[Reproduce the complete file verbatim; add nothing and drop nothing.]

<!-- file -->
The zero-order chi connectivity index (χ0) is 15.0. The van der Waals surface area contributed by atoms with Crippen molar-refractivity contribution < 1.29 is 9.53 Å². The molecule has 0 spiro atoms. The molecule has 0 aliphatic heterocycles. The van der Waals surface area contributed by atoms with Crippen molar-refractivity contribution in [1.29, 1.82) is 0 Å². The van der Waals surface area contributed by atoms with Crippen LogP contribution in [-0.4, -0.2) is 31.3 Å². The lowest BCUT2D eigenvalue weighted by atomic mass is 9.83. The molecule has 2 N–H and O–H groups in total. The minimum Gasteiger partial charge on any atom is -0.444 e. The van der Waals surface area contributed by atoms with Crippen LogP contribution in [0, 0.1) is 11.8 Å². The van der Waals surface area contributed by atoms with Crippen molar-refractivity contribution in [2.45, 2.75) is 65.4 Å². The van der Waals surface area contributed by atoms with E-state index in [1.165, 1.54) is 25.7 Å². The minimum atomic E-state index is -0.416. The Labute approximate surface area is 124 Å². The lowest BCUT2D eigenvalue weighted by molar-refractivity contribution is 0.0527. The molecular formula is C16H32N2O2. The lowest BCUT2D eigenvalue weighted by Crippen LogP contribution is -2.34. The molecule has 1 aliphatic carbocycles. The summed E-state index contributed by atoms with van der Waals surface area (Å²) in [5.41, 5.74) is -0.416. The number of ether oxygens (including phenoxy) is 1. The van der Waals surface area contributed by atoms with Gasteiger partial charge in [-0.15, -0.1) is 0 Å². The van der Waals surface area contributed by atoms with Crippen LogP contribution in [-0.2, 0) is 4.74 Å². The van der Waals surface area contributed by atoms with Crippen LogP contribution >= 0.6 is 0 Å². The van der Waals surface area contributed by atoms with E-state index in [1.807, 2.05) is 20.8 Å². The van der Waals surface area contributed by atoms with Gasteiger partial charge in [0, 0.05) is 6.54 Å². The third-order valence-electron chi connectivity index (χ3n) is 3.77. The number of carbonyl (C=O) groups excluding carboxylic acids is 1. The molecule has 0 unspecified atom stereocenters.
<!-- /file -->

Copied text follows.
The zero-order chi connectivity index (χ0) is 15.0. The van der Waals surface area contributed by atoms with Crippen molar-refractivity contribution < 1.29 is 9.53 Å². The molecule has 0 spiro atoms. The molecule has 0 aliphatic heterocycles. The van der Waals surface area contributed by atoms with Crippen molar-refractivity contribution in [1.29, 1.82) is 0 Å². The van der Waals surface area contributed by atoms with Crippen LogP contribution in [-0.4, -0.2) is 31.3 Å². The lowest BCUT2D eigenvalue weighted by atomic mass is 9.83. The molecule has 2 N–H and O–H groups in total. The minimum Gasteiger partial charge on any atom is -0.444 e. The van der Waals surface area contributed by atoms with Crippen LogP contribution in [0, 0.1) is 11.8 Å². The van der Waals surface area contributed by atoms with Crippen molar-refractivity contribution in [2.45, 2.75) is 65.4 Å². The van der Waals surface area contributed by atoms with E-state index in [1.165, 1.54) is 25.7 Å². The minimum atomic E-state index is -0.416. The Labute approximate surface area is 124 Å². The lowest BCUT2D eigenvalue weighted by molar-refractivity contribution is 0.0527. The molecular formula is C16H32N2O2. The lowest BCUT2D eigenvalue weighted by Crippen LogP contribution is -2.34. The molecule has 1 aliphatic carbocycles. The summed E-state index contributed by atoms with van der Waals surface area (Å²) in [5.41, 5.74) is -0.416. The number of ether oxygens (including phenoxy) is 1. The van der Waals surface area contributed by atoms with Gasteiger partial charge in [-0.15, -0.1) is 0 Å². The van der Waals surface area contributed by atoms with Crippen LogP contribution in [-0.2, 0) is 4.74 Å². The van der Waals surface area contributed by atoms with Crippen LogP contribution >= 0.6 is 0 Å². The van der Waals surface area contributed by atoms with E-state index in [1.807, 2.05) is 20.8 Å². The van der Waals surface area contributed by atoms with Gasteiger partial charge in [0, 0.05) is 6.54 Å². The third-order valence-electron chi connectivity index (χ3n) is 3.77. The number of carbonyl (C=O) groups excluding carboxylic acids is 1. The molecule has 0 unspecified atom stereocenters.